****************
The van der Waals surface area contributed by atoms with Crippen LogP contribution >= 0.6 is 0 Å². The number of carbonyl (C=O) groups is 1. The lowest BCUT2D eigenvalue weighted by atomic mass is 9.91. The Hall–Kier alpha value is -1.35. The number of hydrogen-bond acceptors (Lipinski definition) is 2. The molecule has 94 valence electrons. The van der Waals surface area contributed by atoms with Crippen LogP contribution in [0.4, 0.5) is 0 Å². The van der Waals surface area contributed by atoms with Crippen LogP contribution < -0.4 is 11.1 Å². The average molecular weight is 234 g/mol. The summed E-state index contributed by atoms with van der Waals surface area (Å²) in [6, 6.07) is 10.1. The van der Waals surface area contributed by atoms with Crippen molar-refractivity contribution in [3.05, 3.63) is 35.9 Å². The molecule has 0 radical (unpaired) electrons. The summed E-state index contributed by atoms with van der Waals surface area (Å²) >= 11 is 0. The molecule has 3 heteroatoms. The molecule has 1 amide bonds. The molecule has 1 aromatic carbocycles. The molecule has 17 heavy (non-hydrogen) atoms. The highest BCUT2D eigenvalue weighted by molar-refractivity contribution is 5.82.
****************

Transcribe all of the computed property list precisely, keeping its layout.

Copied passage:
The van der Waals surface area contributed by atoms with Crippen LogP contribution >= 0.6 is 0 Å². The number of carbonyl (C=O) groups is 1. The lowest BCUT2D eigenvalue weighted by atomic mass is 9.91. The Hall–Kier alpha value is -1.35. The number of hydrogen-bond acceptors (Lipinski definition) is 2. The molecule has 94 valence electrons. The van der Waals surface area contributed by atoms with Crippen LogP contribution in [0.4, 0.5) is 0 Å². The van der Waals surface area contributed by atoms with Crippen LogP contribution < -0.4 is 11.1 Å². The average molecular weight is 234 g/mol. The summed E-state index contributed by atoms with van der Waals surface area (Å²) in [6, 6.07) is 10.1. The van der Waals surface area contributed by atoms with Crippen molar-refractivity contribution in [3.05, 3.63) is 35.9 Å². The molecule has 0 radical (unpaired) electrons. The summed E-state index contributed by atoms with van der Waals surface area (Å²) >= 11 is 0. The molecule has 3 heteroatoms. The molecule has 1 amide bonds. The molecule has 1 aromatic carbocycles. The molecule has 17 heavy (non-hydrogen) atoms. The highest BCUT2D eigenvalue weighted by molar-refractivity contribution is 5.82.